The fine folks running The Asylum have done it again. Purveyor of mockbusters and Syfy mega-features such as Mega Shark Versus Giant Octopus, Mega Piranha and, of course, Mega Shark Versus Crocosaurus, The Asylum has now delivered unto us Mega Python vs. Gatoroid, and it’s safe to say that this low-budget delight delivers everything you might desire from a film bearing such a title.
Although the flick’s big battle is ostensibly between the titular creatures, in truth the main event features ’80s pop tarts Tiffany and Debbie Gibson playing strong women at odds who, by movie’s end, are united in more ways than one by a common mega-enemy.
Gibson stars as Nikki, a fervent animal rights activist whose zeal borders on the sociopathic. Tiffany plays Terry, a park ranger whose beat is the Florida Everglades. When Nikki releases some illegally imported exotic snakes into the swamps, they breed and grow shockingly large. It’s not long until the local gator population is being literally eaten alive, as is Ranger Terry’s fiancé. Mad with grief, Terry decides the only logical step is to ply the gators with super-steroids to create, yes, gatoroids. When, during a musical montage, the snakes feed on the gatoroids’ eggs, the reptiles evolve into, yes, mega pythons. Soon, we have a disaster of B-movie proportions.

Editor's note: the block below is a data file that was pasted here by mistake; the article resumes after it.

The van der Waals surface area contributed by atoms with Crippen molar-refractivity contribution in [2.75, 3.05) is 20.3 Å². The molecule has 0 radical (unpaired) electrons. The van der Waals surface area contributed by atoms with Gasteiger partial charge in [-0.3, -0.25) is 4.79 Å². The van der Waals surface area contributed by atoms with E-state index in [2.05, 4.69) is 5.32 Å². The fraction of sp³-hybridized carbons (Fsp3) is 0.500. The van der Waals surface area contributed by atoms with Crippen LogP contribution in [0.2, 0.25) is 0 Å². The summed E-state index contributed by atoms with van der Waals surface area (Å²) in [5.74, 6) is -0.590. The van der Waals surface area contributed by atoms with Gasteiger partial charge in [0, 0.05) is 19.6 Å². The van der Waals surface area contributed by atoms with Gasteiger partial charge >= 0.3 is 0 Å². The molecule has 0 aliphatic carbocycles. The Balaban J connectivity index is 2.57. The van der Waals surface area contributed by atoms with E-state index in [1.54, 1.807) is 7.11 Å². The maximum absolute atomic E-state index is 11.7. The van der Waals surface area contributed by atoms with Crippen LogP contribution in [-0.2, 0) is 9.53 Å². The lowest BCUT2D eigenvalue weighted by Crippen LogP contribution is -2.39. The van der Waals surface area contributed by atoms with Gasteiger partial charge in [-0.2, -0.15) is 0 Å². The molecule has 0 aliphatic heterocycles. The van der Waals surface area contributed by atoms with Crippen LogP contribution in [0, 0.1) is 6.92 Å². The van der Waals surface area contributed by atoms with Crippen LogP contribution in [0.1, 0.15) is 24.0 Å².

Before the it’s over, we’ll see former-Monkee Mickey Dolenz eaten alive, a blimp struck from the sky by a mega python, and Debbie Gibson and Tiffany engage in a catfight that begins with them smearing each other’s scantily clad bodies with cake icing and ends with them both soaking wet in a lake, their long legs and heaving décolletage, respectively, glistening in the moonlight.
The script by Naomi Selfman allows such events to unfold in as logical a manner as possible and includes gleeful howlers such as “We need a bigger gator,” “Looks like someone had ‘bitch’ for breakfast” and “You gator-baiting bitch!” Indeed, the word “bitch” is uttered often enough that a riotous drinking game could (and should) be built around it.
As for the acting battle between the stars spouting these soon-to-be-classic lines, Gibson and Tiffany are closely matched competitors, though in a split decision I’d have to rule for Tiffany. As cornermen, these warriors have Kathryn Joosten (Desperate Housewives), as the sassy elderly assistant ranger, and the venerable A Martinez playing Dr. Diego Ortiz, a herpetologist with a crazy plan that just might work. While it’s a good idea to use veteran performers in any production starring less-experienced actors, it does tend to point out the stars’ shortcomings. As Dr. Ortiz, Martinez is so good that he repeatedly outshines those sharing the screen with him — not a complaint, just an observation.
The force driving this enjoyable exercise in what Syfy president Dave Howe calls “fun and easy Saturday night, put-your-feet-up, don’t-think-too-much” filmmaking is surely Mary Lambert, the respected director who has given us enjoyable horror fare such as Pet Semetary, The In Crowd and The Attic. Lambert keeps things hopping along nicely here and keeps a straight face as she ably walks the tenuous line between “laugh at” and “laugh with.” Mega Python vs. Gatoroid is pretty high-class as Asylum projects go, and Lambert’s main task was to deliver something watchable, on time and on budget, which she did handily.
So, if you’re a fan of old Roger Corman movies, campy horror flicks or any creature feature with “mega” or “vs.” in the title, you’ll find something to like in Mega Python vs. Gatoroid. No, it’s not high art, but if you play a certain above-mentioned drinking game while watching it, there’s a good chance you’ll think it is. (Hic)